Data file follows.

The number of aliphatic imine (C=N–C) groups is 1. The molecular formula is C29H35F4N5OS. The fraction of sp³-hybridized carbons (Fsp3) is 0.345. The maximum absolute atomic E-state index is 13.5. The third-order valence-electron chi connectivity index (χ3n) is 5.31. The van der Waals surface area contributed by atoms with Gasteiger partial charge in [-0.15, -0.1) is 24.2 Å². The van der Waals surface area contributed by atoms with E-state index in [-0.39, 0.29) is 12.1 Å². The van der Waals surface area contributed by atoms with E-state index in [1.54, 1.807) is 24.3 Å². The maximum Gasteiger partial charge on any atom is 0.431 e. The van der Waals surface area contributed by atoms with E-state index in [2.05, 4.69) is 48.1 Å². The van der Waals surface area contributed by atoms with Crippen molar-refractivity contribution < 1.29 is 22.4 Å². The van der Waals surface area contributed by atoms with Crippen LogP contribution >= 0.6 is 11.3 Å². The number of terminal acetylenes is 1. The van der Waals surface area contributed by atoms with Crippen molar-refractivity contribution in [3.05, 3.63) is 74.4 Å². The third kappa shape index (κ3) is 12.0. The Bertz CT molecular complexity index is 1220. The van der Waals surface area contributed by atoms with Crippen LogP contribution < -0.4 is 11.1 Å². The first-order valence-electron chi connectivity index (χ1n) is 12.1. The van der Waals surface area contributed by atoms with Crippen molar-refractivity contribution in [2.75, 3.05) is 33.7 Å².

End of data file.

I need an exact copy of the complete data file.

The number of aliphatic imine (C=N–C) groups is 1. The molecular formula is C29H35F4N5OS. The fraction of sp³-hybridized carbons (Fsp3) is 0.345. The maximum absolute atomic E-state index is 13.5. The third-order valence-electron chi connectivity index (χ3n) is 5.31. The van der Waals surface area contributed by atoms with Gasteiger partial charge in [-0.15, -0.1) is 24.2 Å². The van der Waals surface area contributed by atoms with E-state index in [-0.39, 0.29) is 12.1 Å². The van der Waals surface area contributed by atoms with E-state index in [1.54, 1.807) is 24.3 Å². The maximum Gasteiger partial charge on any atom is 0.431 e. The van der Waals surface area contributed by atoms with E-state index in [2.05, 4.69) is 48.1 Å². The van der Waals surface area contributed by atoms with Crippen molar-refractivity contribution < 1.29 is 22.4 Å². The van der Waals surface area contributed by atoms with Crippen LogP contribution >= 0.6 is 11.3 Å². The number of terminal acetylenes is 1. The van der Waals surface area contributed by atoms with Crippen molar-refractivity contribution in [3.05, 3.63) is 74.4 Å². The third kappa shape index (κ3) is 12.0. The Bertz CT molecular complexity index is 1220. The van der Waals surface area contributed by atoms with Crippen LogP contribution < -0.4 is 11.1 Å². The first-order valence-electron chi connectivity index (χ1n) is 12.1. The van der Waals surface area contributed by atoms with Crippen molar-refractivity contribution in [2.75, 3.05) is 33.7 Å².